Findings shared related to climate change impacts in the Volta Delta, including: policy responsiveness and household adaptation strategies to climate change impact; biophysical and socio-economic factors affecting livestock-based livelihoods; determinants of immobility in hazard-prone communities and economic and livelihood impacts of climate change vulnerabilities. Particular points that arose in the discussion included what the future will look like and recommendations on how to address these challenges.
On the issue of policies promoting or hindering migration, the governance analysis of DECCMA reveals that no explicit policy exists that hinders movement, however, other factors (economic and family ties) remain critical. It also emerged that change in governments do not promote policy implementation as prioritisation of issues tend to hinder the implementation of some policies.
Also featured on the panel was Professor Christopher Gordon, the ASSAR Ghana project lead, who shared highlights of ASSAR research findings noting migration as a key adaptation option with the issues of food security, and disconnect between opportunities at district and national level, being the major problems for adaptation.
The CCPOP is an annual Conference organised by the Regional Institute of Population Studies (RIPS) at the University of Ghana aimed at promoting lessons on the best scientific practices with a focus on potential development impacts on Africa. This year’s conference was under the theme “The Future We Do Not Want” and focused on various risk related themes such as the population–climate nexus, population health and climate change, coastal zones and green growth, cities and climate change, adaptation and mitigation among others.
DECCMA has released a new infographic that summarises what we know about deltas in the present and future. Deltas are already exposed to sea level rise, coastal erosion, flooding and salinisation. In the future climate risk will increase beyond 2050, but the particular nature of hazards differs between deltas. In the Volta in Ghana, for example, erosion and flooding is driven by waves and sea level rise; whereas the future of the Ganges-Brahmaputra-Meghna is more dependent on sediment input than other deltas.
Deltas are already important contributors to national economies. In the future agriculture will become less significant in economies due to land degradation and erosion, but models show a slight increase in the productivity of brackish fisheries.
People in deltas are already mobile but in future mobility will be exacerbated by the effects of climate and environmental stresses on livelihood options.
Adaptation is already taking place, but more will be required in future. Infrastructural adaptations, such as dykes and embankments, are required, as is effective planning, such as the Bangladesh Delta Plan 2100. Policy frameworks should be revisited to enable gender-equitable adaptation and support for internally displaced persons. Migration also provides opportunities for adaptation.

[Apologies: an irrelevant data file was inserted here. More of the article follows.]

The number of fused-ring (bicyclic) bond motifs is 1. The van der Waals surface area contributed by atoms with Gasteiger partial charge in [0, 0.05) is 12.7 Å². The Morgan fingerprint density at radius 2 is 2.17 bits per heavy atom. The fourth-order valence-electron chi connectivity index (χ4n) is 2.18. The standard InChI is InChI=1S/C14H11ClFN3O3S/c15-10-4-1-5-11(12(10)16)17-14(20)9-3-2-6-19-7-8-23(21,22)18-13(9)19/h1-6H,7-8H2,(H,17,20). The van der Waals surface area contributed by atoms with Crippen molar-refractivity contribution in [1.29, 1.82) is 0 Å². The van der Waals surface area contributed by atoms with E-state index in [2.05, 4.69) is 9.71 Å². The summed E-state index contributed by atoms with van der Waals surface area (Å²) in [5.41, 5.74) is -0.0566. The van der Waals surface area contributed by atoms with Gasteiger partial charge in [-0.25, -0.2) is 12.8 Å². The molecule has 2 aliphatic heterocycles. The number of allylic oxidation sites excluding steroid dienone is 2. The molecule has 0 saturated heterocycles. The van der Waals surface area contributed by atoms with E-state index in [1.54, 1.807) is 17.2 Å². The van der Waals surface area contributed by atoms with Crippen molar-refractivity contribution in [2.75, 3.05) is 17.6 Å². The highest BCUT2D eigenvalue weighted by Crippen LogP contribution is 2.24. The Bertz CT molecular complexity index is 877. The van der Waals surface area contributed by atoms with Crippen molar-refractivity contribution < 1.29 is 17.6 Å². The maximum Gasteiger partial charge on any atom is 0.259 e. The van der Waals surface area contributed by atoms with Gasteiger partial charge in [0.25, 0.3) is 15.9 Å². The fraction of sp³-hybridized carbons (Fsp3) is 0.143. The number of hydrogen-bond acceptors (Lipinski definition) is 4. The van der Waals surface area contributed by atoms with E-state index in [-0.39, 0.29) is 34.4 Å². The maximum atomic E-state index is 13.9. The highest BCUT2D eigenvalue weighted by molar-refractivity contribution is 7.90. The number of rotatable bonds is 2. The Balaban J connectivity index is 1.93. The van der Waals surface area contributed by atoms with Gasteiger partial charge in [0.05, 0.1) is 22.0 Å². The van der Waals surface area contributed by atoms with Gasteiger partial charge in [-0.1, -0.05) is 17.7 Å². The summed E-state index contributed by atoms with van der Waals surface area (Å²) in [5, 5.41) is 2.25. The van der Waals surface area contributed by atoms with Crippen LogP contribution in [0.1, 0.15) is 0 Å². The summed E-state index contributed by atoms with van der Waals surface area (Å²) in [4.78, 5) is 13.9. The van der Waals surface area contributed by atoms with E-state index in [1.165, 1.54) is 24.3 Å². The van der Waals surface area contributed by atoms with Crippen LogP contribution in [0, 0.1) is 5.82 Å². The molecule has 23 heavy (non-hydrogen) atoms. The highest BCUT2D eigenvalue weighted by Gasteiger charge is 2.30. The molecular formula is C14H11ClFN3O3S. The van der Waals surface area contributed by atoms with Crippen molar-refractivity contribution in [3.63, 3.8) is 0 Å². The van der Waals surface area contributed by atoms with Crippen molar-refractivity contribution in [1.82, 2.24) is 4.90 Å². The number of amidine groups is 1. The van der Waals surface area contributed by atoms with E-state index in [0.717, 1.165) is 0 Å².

by Prosper Adiku
In mid-May, Professor Kwasi Appeaning Addo of the University of Ghana shared findings from the DECCMA project during a student exchange workshop on the Volta delta organised by TU Delft and Delta Alliance in the Netherlands.
Speaking on “Shoreline change in the Volta delta and implications for coastal communities” as part of a scientific seminar in the Faculty of Architecture (13-18 May 2018), TU Delft, Prof. Appeaning Addo, Co-PI for DECCMA Ghana, highlighted the key factors responsible for change in the Volta delta. He highlighted key findings of DECCMA research in the assessment of migration as an adaptation option in the delta under a changing climate to deliver policy support on sustainable gender-sensitive adaptation.
He noted that findings from DECCMA project cut across issues regarding policy implementation, assessment of biophysical hazards, land cover change and migration and these requires the management of the Volta delta to be viewed as an integration of coupled biophysical and socio-economic systems.
Participants at the seminar included Ghana government delegation of the Volta delta mission, the Dutch government, director of Delta Alliance and members of the Ghana – Netherlands Students collaboration programme.
by Katharine Vincent
The Volta delta in Ghana is a challenging place to live. Since the construction of the Volta dam at Akosombo, the regulation of downstream river flows have affected fish spawning and migration patterns, and the reduced likelihood of flooding affects the suitability of floodplain land for agriculture. Mangrove cultivation and harvesting is being promoted by the government as a sustainable livelihood for delta inhabitants. The wood is traded, used for construction, and popular for smoking fish. A new short film, produced by Klaus Wohlmann with the DECCMA team, outlines this activity.
Mangrove forestry (photo: Klaus Wohlmann)
by Prosper Adiku
DECCMA used a dissemination and validation workshop to also build capacity on mainstreaming climate change. The workshop was attended by district officials, traditional leaders and community representatives from nine districts in the Volta delta of Ghana.
Winfred Nelson of the National Development Planning Commission (NDPC) and the DECCMA governance team presented on how to factor climate change into issues into planning and budgeting processes during the preparation of the short-term (2-year) Medium Term Development Plans at the district and municipal assembly levels.
Ghana meeting (photo: Klaus Wohlmann)
The ethos of the workshop was participatory, with the community participants and district officers sharing their perception of climate change impacts, before discussion turned to potential personal and collective responses at adaptation and mitigation.
With regards to mainstreaming, officials indicated that although climate change issues are not treated separately in planning and budgeting processes, the challenge arises with the integration process due to the low levels of awareness of climate change and perceived. Mr Nelson highlighted the opportunities to secure extra-budgetary adaptation funding if climate change is effectively mainstreamed.